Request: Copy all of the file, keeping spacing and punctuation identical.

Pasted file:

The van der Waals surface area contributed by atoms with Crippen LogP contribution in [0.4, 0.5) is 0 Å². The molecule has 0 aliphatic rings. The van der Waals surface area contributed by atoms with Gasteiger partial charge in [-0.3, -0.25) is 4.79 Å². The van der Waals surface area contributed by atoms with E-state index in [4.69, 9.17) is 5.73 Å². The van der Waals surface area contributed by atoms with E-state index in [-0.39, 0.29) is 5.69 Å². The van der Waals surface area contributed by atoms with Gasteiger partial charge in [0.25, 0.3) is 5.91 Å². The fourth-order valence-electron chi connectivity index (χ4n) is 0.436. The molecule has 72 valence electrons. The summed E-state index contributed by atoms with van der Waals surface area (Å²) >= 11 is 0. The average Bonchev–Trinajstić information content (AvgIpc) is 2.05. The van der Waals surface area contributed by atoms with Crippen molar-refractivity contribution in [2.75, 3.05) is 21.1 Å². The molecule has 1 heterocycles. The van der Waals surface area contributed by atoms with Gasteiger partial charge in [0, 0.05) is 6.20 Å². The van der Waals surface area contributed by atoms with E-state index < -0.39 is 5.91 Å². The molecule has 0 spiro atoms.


The van der Waals surface area contributed by atoms with Crippen LogP contribution in [0.4, 0.5) is 0 Å². The molecule has 0 aliphatic rings. The van der Waals surface area contributed by atoms with Gasteiger partial charge in [-0.3, -0.25) is 4.79 Å². The van der Waals surface area contributed by atoms with E-state index in [4.69, 9.17) is 5.73 Å². The van der Waals surface area contributed by atoms with E-state index in [-0.39, 0.29) is 5.69 Å². The van der Waals surface area contributed by atoms with Gasteiger partial charge in [0.25, 0.3) is 5.91 Å². The fourth-order valence-electron chi connectivity index (χ4n) is 0.436. The molecule has 72 valence electrons. The summed E-state index contributed by atoms with van der Waals surface area (Å²) >= 11 is 0. The average Bonchev–Trinajstić information content (AvgIpc) is 2.05. The van der Waals surface area contributed by atoms with Crippen molar-refractivity contribution in [2.75, 3.05) is 21.1 Å². The molecule has 1 heterocycles. The van der Waals surface area contributed by atoms with Gasteiger partial charge in [0, 0.05) is 6.20 Å². The van der Waals surface area contributed by atoms with E-state index < -0.39 is 5.91 Å². The molecule has 0 spiro atoms.